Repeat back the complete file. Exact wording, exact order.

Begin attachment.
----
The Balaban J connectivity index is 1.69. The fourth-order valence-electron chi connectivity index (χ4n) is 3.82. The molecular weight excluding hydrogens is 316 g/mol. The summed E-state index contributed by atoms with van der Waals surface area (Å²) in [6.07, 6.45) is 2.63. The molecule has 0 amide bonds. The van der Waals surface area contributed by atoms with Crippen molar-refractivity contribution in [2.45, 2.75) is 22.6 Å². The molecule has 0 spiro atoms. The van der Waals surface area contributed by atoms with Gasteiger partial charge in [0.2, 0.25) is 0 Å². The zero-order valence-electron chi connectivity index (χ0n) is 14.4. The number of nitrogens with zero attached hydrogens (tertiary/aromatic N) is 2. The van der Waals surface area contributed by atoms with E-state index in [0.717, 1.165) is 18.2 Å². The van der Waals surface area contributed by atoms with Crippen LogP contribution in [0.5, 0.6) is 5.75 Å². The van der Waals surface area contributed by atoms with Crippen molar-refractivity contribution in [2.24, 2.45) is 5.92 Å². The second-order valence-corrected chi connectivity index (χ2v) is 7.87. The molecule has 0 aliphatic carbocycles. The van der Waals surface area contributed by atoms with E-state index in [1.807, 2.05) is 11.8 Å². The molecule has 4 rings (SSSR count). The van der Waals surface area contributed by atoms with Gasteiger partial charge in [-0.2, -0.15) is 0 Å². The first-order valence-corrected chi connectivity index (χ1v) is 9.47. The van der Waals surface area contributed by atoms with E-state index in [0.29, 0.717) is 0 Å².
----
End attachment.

The Balaban J connectivity index is 1.69. The fourth-order valence-electron chi connectivity index (χ4n) is 3.82. The molecular weight excluding hydrogens is 316 g/mol. The summed E-state index contributed by atoms with van der Waals surface area (Å²) in [6.07, 6.45) is 2.63. The molecule has 0 amide bonds. The van der Waals surface area contributed by atoms with Crippen molar-refractivity contribution in [2.45, 2.75) is 22.6 Å². The molecule has 0 spiro atoms. The van der Waals surface area contributed by atoms with Gasteiger partial charge in [0.2, 0.25) is 0 Å². The zero-order valence-electron chi connectivity index (χ0n) is 14.4. The number of nitrogens with zero attached hydrogens (tertiary/aromatic N) is 2. The van der Waals surface area contributed by atoms with E-state index in [0.717, 1.165) is 18.2 Å². The van der Waals surface area contributed by atoms with Crippen LogP contribution in [0.5, 0.6) is 5.75 Å². The van der Waals surface area contributed by atoms with Crippen molar-refractivity contribution in [2.24, 2.45) is 5.92 Å². The second-order valence-corrected chi connectivity index (χ2v) is 7.87. The molecule has 0 aliphatic carbocycles. The van der Waals surface area contributed by atoms with E-state index in [1.807, 2.05) is 11.8 Å². The molecule has 4 rings (SSSR count). The van der Waals surface area contributed by atoms with Gasteiger partial charge in [-0.2, -0.15) is 0 Å². The first-order valence-corrected chi connectivity index (χ1v) is 9.47. The van der Waals surface area contributed by atoms with E-state index in [0.29, 0.717) is 0 Å².